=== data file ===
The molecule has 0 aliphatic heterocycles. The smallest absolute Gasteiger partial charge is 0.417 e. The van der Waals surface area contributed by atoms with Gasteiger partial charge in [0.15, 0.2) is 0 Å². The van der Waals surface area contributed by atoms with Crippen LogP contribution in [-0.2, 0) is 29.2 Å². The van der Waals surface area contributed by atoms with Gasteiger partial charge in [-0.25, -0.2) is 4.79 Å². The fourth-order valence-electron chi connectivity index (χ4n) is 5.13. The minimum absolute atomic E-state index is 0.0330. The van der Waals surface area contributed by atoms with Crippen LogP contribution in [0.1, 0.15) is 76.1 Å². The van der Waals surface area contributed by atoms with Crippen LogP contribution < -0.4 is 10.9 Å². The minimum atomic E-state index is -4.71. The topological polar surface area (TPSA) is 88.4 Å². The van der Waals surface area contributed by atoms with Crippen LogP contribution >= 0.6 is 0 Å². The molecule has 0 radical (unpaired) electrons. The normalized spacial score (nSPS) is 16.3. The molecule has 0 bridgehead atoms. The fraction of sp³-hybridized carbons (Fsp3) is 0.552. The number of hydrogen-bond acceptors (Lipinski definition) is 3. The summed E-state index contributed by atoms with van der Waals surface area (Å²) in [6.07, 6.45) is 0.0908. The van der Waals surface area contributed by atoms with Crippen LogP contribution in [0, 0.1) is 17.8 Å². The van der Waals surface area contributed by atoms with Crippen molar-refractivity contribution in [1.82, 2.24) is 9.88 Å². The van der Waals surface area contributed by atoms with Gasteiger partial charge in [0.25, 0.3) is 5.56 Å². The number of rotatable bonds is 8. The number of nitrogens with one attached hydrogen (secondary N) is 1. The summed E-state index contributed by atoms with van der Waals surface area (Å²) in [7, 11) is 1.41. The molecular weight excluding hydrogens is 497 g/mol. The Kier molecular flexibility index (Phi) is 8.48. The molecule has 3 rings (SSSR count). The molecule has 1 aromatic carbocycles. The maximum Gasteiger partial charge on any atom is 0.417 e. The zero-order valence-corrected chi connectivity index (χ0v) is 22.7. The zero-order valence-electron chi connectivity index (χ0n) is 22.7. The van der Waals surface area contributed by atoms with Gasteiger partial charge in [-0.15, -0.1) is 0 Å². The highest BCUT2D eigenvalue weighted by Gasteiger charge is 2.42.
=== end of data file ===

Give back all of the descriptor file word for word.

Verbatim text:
The molecule has 0 aliphatic heterocycles. The smallest absolute Gasteiger partial charge is 0.417 e. The van der Waals surface area contributed by atoms with Gasteiger partial charge in [0.15, 0.2) is 0 Å². The van der Waals surface area contributed by atoms with Crippen LogP contribution in [-0.2, 0) is 29.2 Å². The van der Waals surface area contributed by atoms with Gasteiger partial charge in [-0.25, -0.2) is 4.79 Å². The fourth-order valence-electron chi connectivity index (χ4n) is 5.13. The minimum absolute atomic E-state index is 0.0330. The van der Waals surface area contributed by atoms with Crippen LogP contribution in [0.1, 0.15) is 76.1 Å². The van der Waals surface area contributed by atoms with Crippen LogP contribution < -0.4 is 10.9 Å². The minimum atomic E-state index is -4.71. The topological polar surface area (TPSA) is 88.4 Å². The van der Waals surface area contributed by atoms with Crippen LogP contribution >= 0.6 is 0 Å². The molecule has 0 radical (unpaired) electrons. The normalized spacial score (nSPS) is 16.3. The molecule has 0 bridgehead atoms. The fraction of sp³-hybridized carbons (Fsp3) is 0.552. The number of hydrogen-bond acceptors (Lipinski definition) is 3. The summed E-state index contributed by atoms with van der Waals surface area (Å²) in [6.07, 6.45) is 0.0908. The van der Waals surface area contributed by atoms with Crippen LogP contribution in [0, 0.1) is 17.8 Å². The van der Waals surface area contributed by atoms with Crippen molar-refractivity contribution in [1.82, 2.24) is 9.88 Å². The van der Waals surface area contributed by atoms with Gasteiger partial charge in [0.25, 0.3) is 5.56 Å². The number of rotatable bonds is 8. The number of nitrogens with one attached hydrogen (secondary N) is 1. The summed E-state index contributed by atoms with van der Waals surface area (Å²) in [7, 11) is 1.41. The molecular weight excluding hydrogens is 497 g/mol. The Kier molecular flexibility index (Phi) is 8.48. The molecule has 3 rings (SSSR count). The molecule has 1 aromatic carbocycles. The maximum Gasteiger partial charge on any atom is 0.417 e. The zero-order valence-corrected chi connectivity index (χ0v) is 22.7. The zero-order valence-electron chi connectivity index (χ0n) is 22.7. The van der Waals surface area contributed by atoms with Gasteiger partial charge in [-0.15, -0.1) is 0 Å². The highest BCUT2D eigenvalue weighted by Gasteiger charge is 2.42.